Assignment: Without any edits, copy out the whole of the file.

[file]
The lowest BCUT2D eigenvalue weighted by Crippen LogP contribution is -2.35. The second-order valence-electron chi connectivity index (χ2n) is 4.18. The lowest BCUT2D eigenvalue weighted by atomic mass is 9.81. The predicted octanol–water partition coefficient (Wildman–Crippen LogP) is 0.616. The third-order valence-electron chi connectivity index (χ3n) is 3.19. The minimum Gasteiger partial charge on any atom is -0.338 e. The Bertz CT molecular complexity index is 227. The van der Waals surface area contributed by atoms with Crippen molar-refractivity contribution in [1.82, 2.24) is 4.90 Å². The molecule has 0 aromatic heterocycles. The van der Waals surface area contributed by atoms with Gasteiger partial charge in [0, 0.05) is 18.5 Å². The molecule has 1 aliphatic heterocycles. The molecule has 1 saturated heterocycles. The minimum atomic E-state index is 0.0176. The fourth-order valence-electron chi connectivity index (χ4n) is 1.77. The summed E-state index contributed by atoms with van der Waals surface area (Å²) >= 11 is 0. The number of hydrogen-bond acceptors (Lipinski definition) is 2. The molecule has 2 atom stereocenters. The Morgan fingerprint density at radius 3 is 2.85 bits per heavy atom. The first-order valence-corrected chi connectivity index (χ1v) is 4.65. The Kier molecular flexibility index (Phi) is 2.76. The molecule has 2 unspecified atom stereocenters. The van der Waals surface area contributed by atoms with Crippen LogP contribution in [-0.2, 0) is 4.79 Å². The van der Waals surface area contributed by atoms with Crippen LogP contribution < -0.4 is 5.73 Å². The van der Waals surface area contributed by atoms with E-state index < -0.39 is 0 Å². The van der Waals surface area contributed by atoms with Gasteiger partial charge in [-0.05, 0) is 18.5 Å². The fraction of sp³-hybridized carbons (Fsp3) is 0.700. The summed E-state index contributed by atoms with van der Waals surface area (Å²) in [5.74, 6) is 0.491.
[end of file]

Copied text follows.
The lowest BCUT2D eigenvalue weighted by Crippen LogP contribution is -2.35. The second-order valence-electron chi connectivity index (χ2n) is 4.18. The lowest BCUT2D eigenvalue weighted by atomic mass is 9.81. The predicted octanol–water partition coefficient (Wildman–Crippen LogP) is 0.616. The third-order valence-electron chi connectivity index (χ3n) is 3.19. The minimum Gasteiger partial charge on any atom is -0.338 e. The Bertz CT molecular complexity index is 227. The van der Waals surface area contributed by atoms with Crippen molar-refractivity contribution in [1.82, 2.24) is 4.90 Å². The molecule has 0 aromatic heterocycles. The van der Waals surface area contributed by atoms with Gasteiger partial charge in [0, 0.05) is 18.5 Å². The molecule has 1 aliphatic heterocycles. The molecule has 1 saturated heterocycles. The minimum atomic E-state index is 0.0176. The fourth-order valence-electron chi connectivity index (χ4n) is 1.77. The summed E-state index contributed by atoms with van der Waals surface area (Å²) >= 11 is 0. The number of hydrogen-bond acceptors (Lipinski definition) is 2. The molecule has 2 atom stereocenters. The Morgan fingerprint density at radius 3 is 2.85 bits per heavy atom. The first-order valence-corrected chi connectivity index (χ1v) is 4.65. The Kier molecular flexibility index (Phi) is 2.76. The molecule has 2 unspecified atom stereocenters. The van der Waals surface area contributed by atoms with Crippen LogP contribution in [-0.2, 0) is 4.79 Å². The van der Waals surface area contributed by atoms with Crippen LogP contribution < -0.4 is 5.73 Å². The van der Waals surface area contributed by atoms with E-state index < -0.39 is 0 Å². The van der Waals surface area contributed by atoms with Gasteiger partial charge in [-0.05, 0) is 18.5 Å². The fraction of sp³-hybridized carbons (Fsp3) is 0.700. The summed E-state index contributed by atoms with van der Waals surface area (Å²) in [5.74, 6) is 0.491.